I once worked with a veteran news reporter named Frank Hewlett, who was a Washington, D.C. correspondent for The Salt Lake Tribune when I met him. He also was an award-winning correspondent in World War II and longtime reporter in the nation’s capital. He told me something about politics and Washington that has always held true. He said, “In politics and in Washington, D.C., lightning can strike and everything can change. Never count on anything staying the same in politics.”
The same is true in life.
Here are a few examples:
- Lightning strikes and… my nephew is outside with his children. His 6-year old daughter says, “Daddy! We have to hurry and go inside. I can’t get struck by lightning tonight because I have dance try-outs tomorrow!.” (Okay so that one’s not really serious, but it’s funny and true!)
- Lightning strikes and… hits a huge tree in my sister’s back yard, breaking it open and exposing all the rough and raw wood of the tree.
She and her son examined it closely, inspecting the damage, and worrying about how much it would cost to get it removed. It’s their favorite shade tree and she credits it for keeping her un-airconditioned house reasonably cool. She has a daughter returning home from an 18-month mission in Uruguay and needs to help her ease back into real life with new clothes, a phone, car, etc. She couldn’t afford to pay for tree removal on top of everything else. She decided to pray about what to do. Then she went to work. She kept thinking she should go home and look at the tree problem again so that she could explain it to her insurance agent, the city, or the potential tree-cutter-downer. She took a friend with her and when they walked into her backyard, she stood flabbergasted and speechless about what she saw.
Her friend said, “I thought you said the tree was almost split in half.”
“I promise, it was!” she said, still staring at the tree.
Shaking her head in disbelief, she said, “I think the tree got healed.”
She moved closer and saw no signs of lightning damage anywhere — no exposed wood, nothing.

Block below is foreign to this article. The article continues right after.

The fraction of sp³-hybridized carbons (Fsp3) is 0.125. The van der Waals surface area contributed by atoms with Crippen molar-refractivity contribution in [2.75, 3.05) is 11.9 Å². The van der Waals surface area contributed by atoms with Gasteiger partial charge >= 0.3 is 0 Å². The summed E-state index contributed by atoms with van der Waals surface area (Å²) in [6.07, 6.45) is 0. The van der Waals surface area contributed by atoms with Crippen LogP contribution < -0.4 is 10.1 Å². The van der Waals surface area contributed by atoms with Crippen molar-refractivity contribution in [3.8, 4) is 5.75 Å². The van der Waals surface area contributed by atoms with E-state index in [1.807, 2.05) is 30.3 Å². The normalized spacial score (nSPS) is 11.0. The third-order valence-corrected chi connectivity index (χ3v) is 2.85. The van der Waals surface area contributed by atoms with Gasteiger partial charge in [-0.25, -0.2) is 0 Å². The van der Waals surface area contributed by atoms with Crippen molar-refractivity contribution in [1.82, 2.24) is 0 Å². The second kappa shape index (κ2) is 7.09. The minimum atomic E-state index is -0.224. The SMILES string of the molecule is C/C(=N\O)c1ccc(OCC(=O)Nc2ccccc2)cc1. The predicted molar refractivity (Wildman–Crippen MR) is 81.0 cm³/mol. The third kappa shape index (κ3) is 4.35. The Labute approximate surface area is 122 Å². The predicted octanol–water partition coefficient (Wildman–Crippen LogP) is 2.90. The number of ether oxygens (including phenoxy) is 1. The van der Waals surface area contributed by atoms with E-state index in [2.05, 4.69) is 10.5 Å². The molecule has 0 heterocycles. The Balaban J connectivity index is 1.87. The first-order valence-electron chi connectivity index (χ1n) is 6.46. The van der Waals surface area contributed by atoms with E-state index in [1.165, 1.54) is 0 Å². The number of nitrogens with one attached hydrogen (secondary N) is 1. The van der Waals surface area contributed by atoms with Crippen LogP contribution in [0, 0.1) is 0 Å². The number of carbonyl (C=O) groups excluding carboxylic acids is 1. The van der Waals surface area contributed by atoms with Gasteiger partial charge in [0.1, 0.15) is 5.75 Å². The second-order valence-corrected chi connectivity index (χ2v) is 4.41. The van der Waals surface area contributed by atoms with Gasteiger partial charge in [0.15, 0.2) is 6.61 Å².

She called her son to tell him about it. He too couldn’t believe it. He came home to see for himself.
“It’s a miracle,” he said.
I can’t think of another word for it. Can you?
Lightning strikes and…a miracle occurs.
- Lighting strikes and…My adorable thirty-something niece who had nearly given up on meeting a decent man calls me at midnight screaming, “I’m engaged! I’m engaged! I’m getting married!” After dating men that could easily be featured on a unfathomably bad sitcom of “The Jerkiest Men on the Planet,” this is amazing news. While she was busily working to gut and remodel a kitchen, the cabinetmaker on the same job, walked up to her and said, “I need to take you on a date.” She was so surprised she didn’t know how to respond. After so many nightmarish dating experiences, she hedged and tried to think of an excuse not to go out with him. “You have to eat, right?” he said. He talked her into going to dinner. That was only a month ago. Now she is getting married in October. I guess lightning strikes and you meet a great guy; and then it strikes again, and you say yes to a marriage proposal because you know deep in your soul he’s the one you’ve been waiting for your entire life.
Frank was right. Lightning strikes and everything changes — not just in politics and in Washington, but in life.
Fill in the blank and tell me a stroke of lightning has changed something in your life or the life of someone you know.
Lightning strikes and ….
1 thought on “Lightning Strikes and….”
Every Memorial Day Mom always told me about our great grandfather and his son that were killed by lightning when working out in the fields. I like your stories better.